Pre-Natal and Delivery Care:

Access to proper medical care and hygiene during delivery can reduce the risk of complications and infections that may lead to death or serious illness for the mother, baby, or both (Van Lerberghe and De Brouwere 2001; WHO 2006). PDHS survey data show that in Pakistan, 69% of the births in the 5 years preceding the survey were delivered by a skilled provider, and 66% were delivered in a health facility.

Pre-Natal and Delivery Care in Pakistan. Source: PDHS

There has been steady improvement of the maternal health care indicator for women receiving ante-natal care (ANC) from a skilled provider, which increased from 26% in 1990-91 to 86% in 2017-18. Similar improvement in the percentage of deliveries at health facilities has been witnessed; these deliveries increased from 13% to 66%. Also, the percentage of births attended by skilled providers increased from 17% to 69% over the same period of time, according to PDHS 2017-18.

Birth Rates Declining:

Pakistan has seen a steady decline in fertility rates over time, from 5.4 births per woman as reported in the 1990-91 PDHS to 3.6 births per woman in the 2017-18 PDHS—a drop of about two births per woman in almost three decades. However, the decline is minimal in the recent period.


Total Fertility Rate (TFR) in Pakistan. Source: PDHS


There has been a consistent decrease in fertility among all age groups over the last four DHS surveys, though the decline is less pronounced recently.

Human Development Ranking:

It appears that improvements in education and health care indicators in Pakistan are slower than other countries in South Asia region. Pakistan's human development ranking plunged to 150 in 2018, down from 149 in 2017. It is worse than Bangladesh at 136, India at 130 and Nepal at 149. The decade of democracy under Pakistan People's Party and Pakistan Muslim League (Nawaz) has produced the slowest annual human development growth rate in the last 30 years. The fastest growth in Pakistan human development was seen in 2000-2010, a decade dominated by President Musharraf's rule, according to the latest Human Development Report 2018.

UNDP’s Human Development Index (HDI) represents human progress in one indicator that combines information on people’s health, education and income.

Pakistan's Human Development Growth Rate By Decades. Source: HDR 2018

Pakistan saw average annual HDI (Human Development Index) growth rate of 1.08% in 1990-2000, 1.57% in 2000-2010 and 0.95% in 2010-2017, according to Human Development Indices and Indicators 2018 Statistical Update.  The fastest growth in Pakistan human development was seen in 2000-2010, a decade dominated by President Musharraf's rule, according to the latest Human Development Report 2018.

Child Nutrition in Pakistan. Source: PDHS
Child Nutrition:

PDHS survey shows that the nutritional status of children in Pakistan has improved over the last five years. The percentage of stunted children declined from 45% in 2012-13 to 38% in the 2017-18. A similar downward trend, from 30% to 23%, was observed for underweight children over the same period. Children who are wasted also declined from 11% to 7%. Children who are obese remained at 3% over this period.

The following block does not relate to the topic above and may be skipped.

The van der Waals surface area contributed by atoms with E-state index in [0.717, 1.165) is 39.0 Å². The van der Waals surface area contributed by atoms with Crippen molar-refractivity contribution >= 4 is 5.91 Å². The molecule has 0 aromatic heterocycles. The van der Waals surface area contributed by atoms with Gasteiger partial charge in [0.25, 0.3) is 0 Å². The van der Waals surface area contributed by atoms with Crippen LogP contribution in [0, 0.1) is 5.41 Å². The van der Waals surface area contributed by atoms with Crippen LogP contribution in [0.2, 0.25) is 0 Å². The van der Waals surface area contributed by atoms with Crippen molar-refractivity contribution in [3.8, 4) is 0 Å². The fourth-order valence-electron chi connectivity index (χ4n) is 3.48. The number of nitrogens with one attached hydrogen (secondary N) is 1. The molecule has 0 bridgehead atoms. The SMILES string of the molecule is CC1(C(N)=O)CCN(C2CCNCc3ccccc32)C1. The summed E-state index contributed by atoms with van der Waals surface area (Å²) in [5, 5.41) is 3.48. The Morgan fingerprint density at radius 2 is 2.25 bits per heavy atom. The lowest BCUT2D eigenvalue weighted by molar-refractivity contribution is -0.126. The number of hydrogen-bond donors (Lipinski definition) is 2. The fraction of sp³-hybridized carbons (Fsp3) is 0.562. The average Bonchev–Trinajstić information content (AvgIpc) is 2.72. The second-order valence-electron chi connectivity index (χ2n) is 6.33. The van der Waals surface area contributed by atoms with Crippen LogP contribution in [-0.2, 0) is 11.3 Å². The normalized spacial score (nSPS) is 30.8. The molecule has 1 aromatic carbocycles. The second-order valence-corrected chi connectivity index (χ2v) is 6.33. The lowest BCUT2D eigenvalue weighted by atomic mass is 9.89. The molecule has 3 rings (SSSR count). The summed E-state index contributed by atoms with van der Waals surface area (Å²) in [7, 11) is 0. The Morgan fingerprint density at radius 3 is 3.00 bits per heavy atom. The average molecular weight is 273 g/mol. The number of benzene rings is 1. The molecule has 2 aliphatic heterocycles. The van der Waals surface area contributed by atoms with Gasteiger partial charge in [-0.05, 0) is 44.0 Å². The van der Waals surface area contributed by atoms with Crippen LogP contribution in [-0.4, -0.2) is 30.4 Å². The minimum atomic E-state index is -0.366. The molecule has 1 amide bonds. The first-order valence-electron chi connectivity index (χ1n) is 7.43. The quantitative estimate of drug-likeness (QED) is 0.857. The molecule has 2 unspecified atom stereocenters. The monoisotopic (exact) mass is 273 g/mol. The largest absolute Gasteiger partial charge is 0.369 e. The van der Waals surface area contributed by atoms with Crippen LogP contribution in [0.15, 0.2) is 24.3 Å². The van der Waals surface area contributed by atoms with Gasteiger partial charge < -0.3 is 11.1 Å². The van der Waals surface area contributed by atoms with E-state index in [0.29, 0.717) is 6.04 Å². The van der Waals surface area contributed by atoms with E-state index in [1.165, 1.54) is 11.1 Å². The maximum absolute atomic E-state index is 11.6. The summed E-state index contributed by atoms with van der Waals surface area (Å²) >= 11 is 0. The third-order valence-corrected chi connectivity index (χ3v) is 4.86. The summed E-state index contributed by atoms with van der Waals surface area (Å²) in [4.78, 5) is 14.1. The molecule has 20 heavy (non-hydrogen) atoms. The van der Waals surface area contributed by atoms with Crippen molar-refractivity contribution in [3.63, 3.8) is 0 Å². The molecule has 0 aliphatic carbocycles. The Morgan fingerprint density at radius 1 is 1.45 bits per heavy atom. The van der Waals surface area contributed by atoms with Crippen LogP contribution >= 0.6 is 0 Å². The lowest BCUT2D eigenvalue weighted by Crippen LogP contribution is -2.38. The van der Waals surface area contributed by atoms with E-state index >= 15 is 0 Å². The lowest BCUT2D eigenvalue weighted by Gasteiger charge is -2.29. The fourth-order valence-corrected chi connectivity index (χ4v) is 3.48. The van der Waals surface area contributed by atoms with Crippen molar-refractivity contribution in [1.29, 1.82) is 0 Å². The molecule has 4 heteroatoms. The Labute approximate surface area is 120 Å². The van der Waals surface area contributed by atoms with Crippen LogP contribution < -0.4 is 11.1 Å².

Summary:

There are rising vaccination rates and growing access to skilled health care with declining child mortality in Pakistan, according to the latest national health survey in Pakistan. Neonatal mortality rate is down from 55 to 42 per 1,000 births in the last 5 years.  Vaccination rates are up with 66% of the children in Pakistan having received all basic vaccinations in 2017-18, up from 35% in 1990-91 and 55% in 2012-13. Only 4% have had no vaccinations in 2017-18, down from 28% in 1990-91.   Skilled health care professionals are delivering 69% of children now, up from 48% five years ago. 66% of children are now vaccinated, up from 54% five years earlier. Infant mortality rate (IMR) within first year of birth was recorded at 62 deaths per 1,000 live births, down from 74 in the last survey of 2012-13. Total Fertility Rate (TFR) has declined from 5.4 births per woman 990-91 to 3.6 births per woman in 2017-18.   It appears that improvements in education and health care indicators in Pakistan are slower than other countries in South Asia region. Pakistan's human development ranking plunged to 150 in 2018, down from 149 in 2017. It is worse than Bangladesh at 136, India at 130 and Nepal at 149. The decade of democracy under Pakistan People's Party and Pakistan Muslim League (Nawaz) has produced the slowest annual human development growth rate in the last 30 years. The fastest growth in Pakistan human development was seen in 2000-2010, a decade dominated by President Musharraf's rule, according to the latest Human Development Report 2018. One of the biggest challenges facing the PTI government led by Prime Minister Imran Khan is to significantly accelerate human development rates in Pakistan.